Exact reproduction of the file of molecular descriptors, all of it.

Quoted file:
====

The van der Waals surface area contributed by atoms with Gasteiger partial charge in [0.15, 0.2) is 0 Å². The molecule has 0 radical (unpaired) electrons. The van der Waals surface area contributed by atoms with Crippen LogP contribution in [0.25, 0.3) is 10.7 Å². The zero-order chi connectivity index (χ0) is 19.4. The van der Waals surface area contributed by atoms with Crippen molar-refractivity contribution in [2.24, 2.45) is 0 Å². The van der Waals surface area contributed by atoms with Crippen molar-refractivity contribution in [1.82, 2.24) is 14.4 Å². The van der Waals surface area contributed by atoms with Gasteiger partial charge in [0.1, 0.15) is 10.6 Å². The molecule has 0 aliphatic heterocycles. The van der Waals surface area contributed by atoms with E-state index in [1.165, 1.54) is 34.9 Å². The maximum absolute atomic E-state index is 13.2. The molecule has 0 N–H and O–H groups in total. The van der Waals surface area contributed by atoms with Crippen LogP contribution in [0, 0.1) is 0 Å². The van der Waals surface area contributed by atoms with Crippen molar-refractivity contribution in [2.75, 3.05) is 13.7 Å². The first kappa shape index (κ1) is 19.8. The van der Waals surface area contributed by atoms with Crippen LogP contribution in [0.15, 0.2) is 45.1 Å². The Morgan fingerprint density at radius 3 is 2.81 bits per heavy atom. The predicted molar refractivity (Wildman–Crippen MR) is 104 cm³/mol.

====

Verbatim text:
The van der Waals surface area contributed by atoms with Gasteiger partial charge in [0.15, 0.2) is 0 Å². The molecule has 0 radical (unpaired) electrons. The van der Waals surface area contributed by atoms with Crippen LogP contribution in [0.25, 0.3) is 10.7 Å². The zero-order chi connectivity index (χ0) is 19.4. The van der Waals surface area contributed by atoms with Crippen molar-refractivity contribution in [2.24, 2.45) is 0 Å². The van der Waals surface area contributed by atoms with Crippen molar-refractivity contribution in [1.82, 2.24) is 14.4 Å². The van der Waals surface area contributed by atoms with Gasteiger partial charge in [0.1, 0.15) is 10.6 Å². The molecule has 0 aliphatic heterocycles. The van der Waals surface area contributed by atoms with E-state index in [1.165, 1.54) is 34.9 Å². The maximum absolute atomic E-state index is 13.2. The molecule has 0 N–H and O–H groups in total. The van der Waals surface area contributed by atoms with Crippen LogP contribution in [0, 0.1) is 0 Å². The van der Waals surface area contributed by atoms with Crippen molar-refractivity contribution in [2.75, 3.05) is 13.7 Å². The first kappa shape index (κ1) is 19.8. The van der Waals surface area contributed by atoms with Crippen LogP contribution in [0.15, 0.2) is 45.1 Å². The Morgan fingerprint density at radius 3 is 2.81 bits per heavy atom. The predicted molar refractivity (Wildman–Crippen MR) is 104 cm³/mol.